The List

(page 6 of 10)

PRITZKER HOUSE (2007)
Wheeler Kearns Architects; Dan Wheeler, designer
1800 block of North Orchard Street

The new house built for the Pritzker-Traubert family touches upon yet another thorny problem for urban architects: the balance between privacy inside and a graceful presence on the street. The challenge is not new. Built in 1887, Glessner House on South Prairie Avenue pieces together amazing light-filled spaces inside a quiet, civilized façade.

But design from the inside out is not easy; in fact, some architects don’t even bother. In Lincoln Park, teardowns have been replaced by ghastly geometric concoctions that enclose big spaces inside, and also by miniature manor houses fronted by columns the size of redwoods. Both appear motivated by the need for self-affirmation. Neither gets the privacy-publicity thing even remotely right.

For the “Pritzker House,” as it is called in the neighborhood, architect Dan Wheeler set a standard of refinement down to the last detail. The house is big: the property runs across an excessive five city lots. But its front door is modest and at street level. A bronze fence with vertical louvers affords glimpses of the side yard, glassed-in first floor, and serious sculpture—but not showy panoramas. Ecologically conscious design touches include aerated concrete, which mitigates thermal swings. Above all, privacy is maintained.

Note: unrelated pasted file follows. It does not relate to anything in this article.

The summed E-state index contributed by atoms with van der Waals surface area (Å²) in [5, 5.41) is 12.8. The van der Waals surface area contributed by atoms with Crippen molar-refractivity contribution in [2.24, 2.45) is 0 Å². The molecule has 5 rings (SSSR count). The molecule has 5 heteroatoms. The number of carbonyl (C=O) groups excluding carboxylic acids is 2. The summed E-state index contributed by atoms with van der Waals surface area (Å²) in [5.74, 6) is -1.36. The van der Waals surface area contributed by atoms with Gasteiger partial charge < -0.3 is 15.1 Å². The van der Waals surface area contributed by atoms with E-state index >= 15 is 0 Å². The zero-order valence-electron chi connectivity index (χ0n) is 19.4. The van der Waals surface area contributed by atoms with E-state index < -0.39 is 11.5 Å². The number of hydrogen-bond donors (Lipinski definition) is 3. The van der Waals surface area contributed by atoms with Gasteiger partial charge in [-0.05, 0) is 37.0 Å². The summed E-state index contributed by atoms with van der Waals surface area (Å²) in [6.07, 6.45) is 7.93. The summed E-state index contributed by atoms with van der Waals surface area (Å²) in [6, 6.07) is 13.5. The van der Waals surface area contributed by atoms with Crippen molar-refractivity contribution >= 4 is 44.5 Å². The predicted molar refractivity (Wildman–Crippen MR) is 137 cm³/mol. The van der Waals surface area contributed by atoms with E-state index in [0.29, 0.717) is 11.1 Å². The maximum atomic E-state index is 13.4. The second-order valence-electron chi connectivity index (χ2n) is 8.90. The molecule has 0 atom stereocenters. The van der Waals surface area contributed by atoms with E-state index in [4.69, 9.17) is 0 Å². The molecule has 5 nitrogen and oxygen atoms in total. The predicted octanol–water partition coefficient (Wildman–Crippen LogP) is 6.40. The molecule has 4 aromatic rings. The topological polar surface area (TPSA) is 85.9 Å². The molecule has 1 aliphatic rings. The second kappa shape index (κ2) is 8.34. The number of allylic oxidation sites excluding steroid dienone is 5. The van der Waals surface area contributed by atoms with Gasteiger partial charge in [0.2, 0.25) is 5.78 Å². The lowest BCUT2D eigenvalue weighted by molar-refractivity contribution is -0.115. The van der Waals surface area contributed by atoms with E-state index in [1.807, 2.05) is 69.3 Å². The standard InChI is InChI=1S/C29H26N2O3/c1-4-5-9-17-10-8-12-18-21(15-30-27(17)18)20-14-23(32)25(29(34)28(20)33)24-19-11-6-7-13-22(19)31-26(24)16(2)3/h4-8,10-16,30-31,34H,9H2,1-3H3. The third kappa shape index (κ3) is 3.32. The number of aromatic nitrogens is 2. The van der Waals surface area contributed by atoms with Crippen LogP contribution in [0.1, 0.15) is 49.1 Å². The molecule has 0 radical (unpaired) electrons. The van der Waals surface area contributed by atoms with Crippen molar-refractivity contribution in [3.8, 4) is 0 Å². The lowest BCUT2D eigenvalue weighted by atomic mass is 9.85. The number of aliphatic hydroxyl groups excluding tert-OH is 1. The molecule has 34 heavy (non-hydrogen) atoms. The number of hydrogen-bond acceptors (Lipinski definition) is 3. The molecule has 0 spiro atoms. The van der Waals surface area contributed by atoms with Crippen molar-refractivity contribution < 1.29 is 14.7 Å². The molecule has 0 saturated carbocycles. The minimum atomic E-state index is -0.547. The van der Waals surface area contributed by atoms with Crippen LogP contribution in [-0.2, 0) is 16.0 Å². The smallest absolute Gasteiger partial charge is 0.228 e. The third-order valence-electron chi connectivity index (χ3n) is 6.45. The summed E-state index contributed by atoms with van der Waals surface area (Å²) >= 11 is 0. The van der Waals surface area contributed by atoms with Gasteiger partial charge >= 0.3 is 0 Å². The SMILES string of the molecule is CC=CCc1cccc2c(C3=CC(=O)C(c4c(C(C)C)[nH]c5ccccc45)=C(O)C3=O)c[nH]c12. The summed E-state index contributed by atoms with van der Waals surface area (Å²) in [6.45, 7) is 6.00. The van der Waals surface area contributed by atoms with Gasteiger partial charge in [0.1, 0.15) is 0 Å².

Because of an offensive Chicago Tribune Magazine article last fall about Orchard Street—that called it “Gazillionaires Row” and that took particular aim at the Pritzkers’ unfinished house—the clients have not invited the press in. But interest remains high, in part because the Pritzker family backs the Pritzker Prize, highest honor in architecture. So a few of Wheeler’s architectural colleagues have been invited to see it, and the praise of one is notable.

That colleague is the Evanston-based architect Thomas Rajkovich, a confirmed classicist who says his “stomach normally churns” in the presence of modern structures. But he insists that Wheeler’s unabashedly modernist house was influenced by “classical composition.” Rajkovich describes the “axiality” of the design, wherein rooms and windows are aligned in orderly ways. He admires how “light draws you up the stairs.” And he marvels at the rhythm of light and dark, of large and small spaces that make the interior endlessly interesting.

These features “link the house to classical heritage,” Rajkovich says. “Yet they’re abstract enough to make the building seem new, unique, and modern.”